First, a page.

Note to our friends in the MN Tea Party Alliance: Budgets are not simple
In their report on the House budget targets the Star Tribune noted how the Minnesota Tea Party Alliance “called the plan ‘a slap in the face to conservatives’ because it did not cut government below current spending levels.” Later I received an email alert from the Alliance directing me to a podcast entitled, “Broken Promises – The GOP Budget.”
The podcast is hosted by Jack Rogers and Jake Duesenberg. These are two guys doing very important work to educate and mobilize people to actually give a damn and show up to advance free enterprise, fiscal responsibility and limited government principles.
Their email arrived just after I had posted a blog praising the House Republicans for outlining “a responsible budget that fully funds the current needs of the state, while at the same time recognizes the need to control spending.”
Being at odds, I couldn’t help but click “LISTEN HERE.”
So what’s their basis for such a strong attack on Kurt Daudt and the House Republicans?
Right up front Jake revealed there wasn’t much underlying his claim when he said, “What we’re going to talk about is really simple, really simple when it gets down to it.”
In the Alliance’s simplistic view, Kurt Daudt and House Republicans “raised spending” because they’ve proposed to increase General Fund spending 1.7 percent from $39.300 billion in the current budget to $39.949 billion. Apparently, that’s all anyone needs to know. Case closed. They’re “spending crazy like Democrats” and officially sellouts to anyone who believes in limiting government.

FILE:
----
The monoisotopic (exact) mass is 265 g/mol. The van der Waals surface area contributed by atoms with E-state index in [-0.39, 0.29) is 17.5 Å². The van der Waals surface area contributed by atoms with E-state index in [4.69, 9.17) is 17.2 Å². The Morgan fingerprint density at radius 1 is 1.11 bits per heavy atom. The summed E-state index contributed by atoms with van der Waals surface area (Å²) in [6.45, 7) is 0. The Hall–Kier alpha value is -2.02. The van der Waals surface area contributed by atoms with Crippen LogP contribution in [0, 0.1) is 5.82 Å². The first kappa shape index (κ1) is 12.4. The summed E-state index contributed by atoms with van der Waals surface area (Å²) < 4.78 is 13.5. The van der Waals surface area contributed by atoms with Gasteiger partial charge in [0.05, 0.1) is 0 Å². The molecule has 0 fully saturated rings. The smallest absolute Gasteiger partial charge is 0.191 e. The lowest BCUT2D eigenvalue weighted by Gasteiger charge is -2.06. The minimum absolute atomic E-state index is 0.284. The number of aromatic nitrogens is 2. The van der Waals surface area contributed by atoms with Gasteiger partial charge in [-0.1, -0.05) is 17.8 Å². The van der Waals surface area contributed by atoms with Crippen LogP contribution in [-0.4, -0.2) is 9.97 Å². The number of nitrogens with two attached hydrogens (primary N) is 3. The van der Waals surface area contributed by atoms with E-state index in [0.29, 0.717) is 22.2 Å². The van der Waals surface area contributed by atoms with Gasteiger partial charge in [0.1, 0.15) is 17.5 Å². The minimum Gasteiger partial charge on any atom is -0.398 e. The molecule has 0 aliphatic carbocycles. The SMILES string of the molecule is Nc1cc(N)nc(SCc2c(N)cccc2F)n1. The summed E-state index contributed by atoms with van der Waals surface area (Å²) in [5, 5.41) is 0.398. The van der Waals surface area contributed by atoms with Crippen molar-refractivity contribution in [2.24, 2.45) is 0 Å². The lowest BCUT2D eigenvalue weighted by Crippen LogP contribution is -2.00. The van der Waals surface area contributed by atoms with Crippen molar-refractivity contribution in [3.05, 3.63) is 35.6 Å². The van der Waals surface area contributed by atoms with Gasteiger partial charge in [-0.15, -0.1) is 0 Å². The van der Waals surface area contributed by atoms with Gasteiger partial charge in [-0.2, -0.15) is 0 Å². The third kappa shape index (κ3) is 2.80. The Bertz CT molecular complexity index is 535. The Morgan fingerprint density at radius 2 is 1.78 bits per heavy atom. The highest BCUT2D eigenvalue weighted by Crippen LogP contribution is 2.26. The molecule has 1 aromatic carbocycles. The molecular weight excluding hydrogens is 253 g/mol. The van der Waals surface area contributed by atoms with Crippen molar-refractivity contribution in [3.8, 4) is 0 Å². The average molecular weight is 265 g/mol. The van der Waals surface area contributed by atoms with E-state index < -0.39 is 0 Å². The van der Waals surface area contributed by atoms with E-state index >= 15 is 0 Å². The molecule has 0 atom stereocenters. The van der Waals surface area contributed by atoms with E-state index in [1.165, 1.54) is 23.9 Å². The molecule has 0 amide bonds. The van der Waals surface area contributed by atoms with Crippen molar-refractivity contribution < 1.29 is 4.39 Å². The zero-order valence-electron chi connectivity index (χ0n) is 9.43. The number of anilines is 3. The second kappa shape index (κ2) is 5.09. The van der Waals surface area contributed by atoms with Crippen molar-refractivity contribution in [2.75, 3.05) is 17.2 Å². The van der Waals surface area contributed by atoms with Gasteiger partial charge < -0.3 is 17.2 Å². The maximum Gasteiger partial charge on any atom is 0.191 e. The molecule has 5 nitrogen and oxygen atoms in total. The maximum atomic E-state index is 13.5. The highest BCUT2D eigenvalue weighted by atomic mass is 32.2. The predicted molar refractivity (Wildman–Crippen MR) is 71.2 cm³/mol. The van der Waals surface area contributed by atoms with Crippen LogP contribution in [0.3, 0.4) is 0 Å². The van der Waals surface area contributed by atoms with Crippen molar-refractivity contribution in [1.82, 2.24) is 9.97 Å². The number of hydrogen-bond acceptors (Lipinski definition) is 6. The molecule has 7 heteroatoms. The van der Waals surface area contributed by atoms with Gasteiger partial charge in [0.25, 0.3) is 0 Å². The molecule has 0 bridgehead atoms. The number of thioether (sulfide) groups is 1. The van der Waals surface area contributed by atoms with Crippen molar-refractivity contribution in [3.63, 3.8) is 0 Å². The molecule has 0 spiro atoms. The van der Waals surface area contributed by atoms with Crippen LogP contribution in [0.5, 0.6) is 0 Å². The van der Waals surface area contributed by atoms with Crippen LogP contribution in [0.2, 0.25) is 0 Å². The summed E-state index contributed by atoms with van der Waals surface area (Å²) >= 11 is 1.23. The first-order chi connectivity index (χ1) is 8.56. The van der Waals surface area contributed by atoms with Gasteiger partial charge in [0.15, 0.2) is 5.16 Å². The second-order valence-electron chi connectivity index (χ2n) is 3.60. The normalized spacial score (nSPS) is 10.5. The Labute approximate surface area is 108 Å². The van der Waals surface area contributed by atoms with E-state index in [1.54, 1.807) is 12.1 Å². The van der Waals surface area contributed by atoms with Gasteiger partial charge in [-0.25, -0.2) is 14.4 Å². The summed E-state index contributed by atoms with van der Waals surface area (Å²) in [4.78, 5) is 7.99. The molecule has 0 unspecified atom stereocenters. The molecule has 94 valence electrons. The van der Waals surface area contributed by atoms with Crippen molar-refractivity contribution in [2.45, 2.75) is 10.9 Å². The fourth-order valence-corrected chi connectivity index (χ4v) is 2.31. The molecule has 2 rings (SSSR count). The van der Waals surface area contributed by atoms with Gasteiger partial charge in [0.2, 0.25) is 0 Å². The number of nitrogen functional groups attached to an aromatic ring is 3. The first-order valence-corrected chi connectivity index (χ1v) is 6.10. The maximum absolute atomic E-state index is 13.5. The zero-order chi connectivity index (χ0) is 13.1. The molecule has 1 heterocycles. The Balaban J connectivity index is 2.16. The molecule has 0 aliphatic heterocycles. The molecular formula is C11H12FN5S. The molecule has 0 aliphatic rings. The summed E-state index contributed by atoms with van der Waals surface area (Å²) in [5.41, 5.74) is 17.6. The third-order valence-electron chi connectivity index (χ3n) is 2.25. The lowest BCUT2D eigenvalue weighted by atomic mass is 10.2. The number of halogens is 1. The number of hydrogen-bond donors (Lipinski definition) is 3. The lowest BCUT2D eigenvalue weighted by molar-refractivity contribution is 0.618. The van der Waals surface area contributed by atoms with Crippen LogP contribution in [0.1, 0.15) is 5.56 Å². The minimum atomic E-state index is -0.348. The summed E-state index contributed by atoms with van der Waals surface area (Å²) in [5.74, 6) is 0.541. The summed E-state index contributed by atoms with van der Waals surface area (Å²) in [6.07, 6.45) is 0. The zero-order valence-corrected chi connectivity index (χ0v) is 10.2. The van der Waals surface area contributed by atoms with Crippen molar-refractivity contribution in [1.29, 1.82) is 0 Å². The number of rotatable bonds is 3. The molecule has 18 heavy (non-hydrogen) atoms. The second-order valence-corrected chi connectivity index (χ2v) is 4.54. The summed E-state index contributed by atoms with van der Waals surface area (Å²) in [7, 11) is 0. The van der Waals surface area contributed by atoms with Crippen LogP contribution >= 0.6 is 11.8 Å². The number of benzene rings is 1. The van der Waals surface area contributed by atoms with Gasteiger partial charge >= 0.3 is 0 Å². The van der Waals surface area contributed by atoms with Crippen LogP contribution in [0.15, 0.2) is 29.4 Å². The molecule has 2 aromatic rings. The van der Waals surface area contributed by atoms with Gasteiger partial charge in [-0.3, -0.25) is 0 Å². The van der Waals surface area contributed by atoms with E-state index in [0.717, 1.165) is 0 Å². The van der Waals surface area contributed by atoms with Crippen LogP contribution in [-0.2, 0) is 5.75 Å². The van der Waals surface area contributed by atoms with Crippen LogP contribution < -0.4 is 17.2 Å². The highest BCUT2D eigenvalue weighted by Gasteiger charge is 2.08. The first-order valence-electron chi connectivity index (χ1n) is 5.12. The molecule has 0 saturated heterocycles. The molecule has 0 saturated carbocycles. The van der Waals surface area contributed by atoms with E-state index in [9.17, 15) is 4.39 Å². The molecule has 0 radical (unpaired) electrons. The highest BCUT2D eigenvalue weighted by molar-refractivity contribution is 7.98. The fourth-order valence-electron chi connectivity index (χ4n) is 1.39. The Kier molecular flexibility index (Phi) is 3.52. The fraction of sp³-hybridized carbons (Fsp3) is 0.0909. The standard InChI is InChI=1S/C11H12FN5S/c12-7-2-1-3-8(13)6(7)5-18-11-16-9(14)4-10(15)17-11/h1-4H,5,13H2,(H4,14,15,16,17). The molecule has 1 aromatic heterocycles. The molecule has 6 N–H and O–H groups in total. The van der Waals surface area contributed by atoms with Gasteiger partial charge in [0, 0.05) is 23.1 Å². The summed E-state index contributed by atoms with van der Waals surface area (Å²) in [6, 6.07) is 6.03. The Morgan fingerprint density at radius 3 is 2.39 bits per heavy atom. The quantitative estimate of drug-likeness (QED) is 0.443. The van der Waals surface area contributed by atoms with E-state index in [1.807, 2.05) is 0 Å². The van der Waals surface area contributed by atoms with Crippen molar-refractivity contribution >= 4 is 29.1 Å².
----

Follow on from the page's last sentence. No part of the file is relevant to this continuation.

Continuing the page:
Let me assure you there is nothing simple about the state budget and there is nothing simple about comparing budgets across time. Anyone who calls it simple doesn’t account for the 34 revenue funds that now collect over $16 billion/year in revenue on top of the $20 billion in General Fund revenue. They also don’t account for the transfers between these revenue funds and the General Fund, reallocation of revenues to different funds, one-time spending items, shifting spending to future budgets in budget crises, paying off budget shifts, back loading spending increases to the second year of a biennium, inflation, population growth, federal funding, and the federal strings tied to that funding.
They didn’t bother to discuss any of this, which is why they fell short of material for the 30-minute podcast.
On the podcast the Alliance did repeat an old complaint about how Republicans increased General Fund spending by $5 billion when they controlled the House and the Senate back in 2011. This repeated complaint offers a great example of where their analysis falls short.
To begin, they claim to care about the size of government but they only look at the General Fund and fail to look at spending from All Funds, which reflects the actual size of government. The 2012-13 budget did increase by about $5 billion, which translated to a whopping 17.9 percent increase. But spending from All Funds rose by a far more modest 5.6 percent. Of course, that still appears to be an increase in the size of government, which brings us to the next point.
They also fail to account for inflation and population growth when comparing budgets across time. They might call this “spin” because it requires some math, but virtually every effort to responsibly compare financial data across time accounts for inflation and, when it comes to state spending, population is accounted for as well. Adjusted for inflation, the 5.6 percent increase in spending drops to a 0.8 percent increase. A further adjustment for population growth drops the change in spending to -0.6 percent.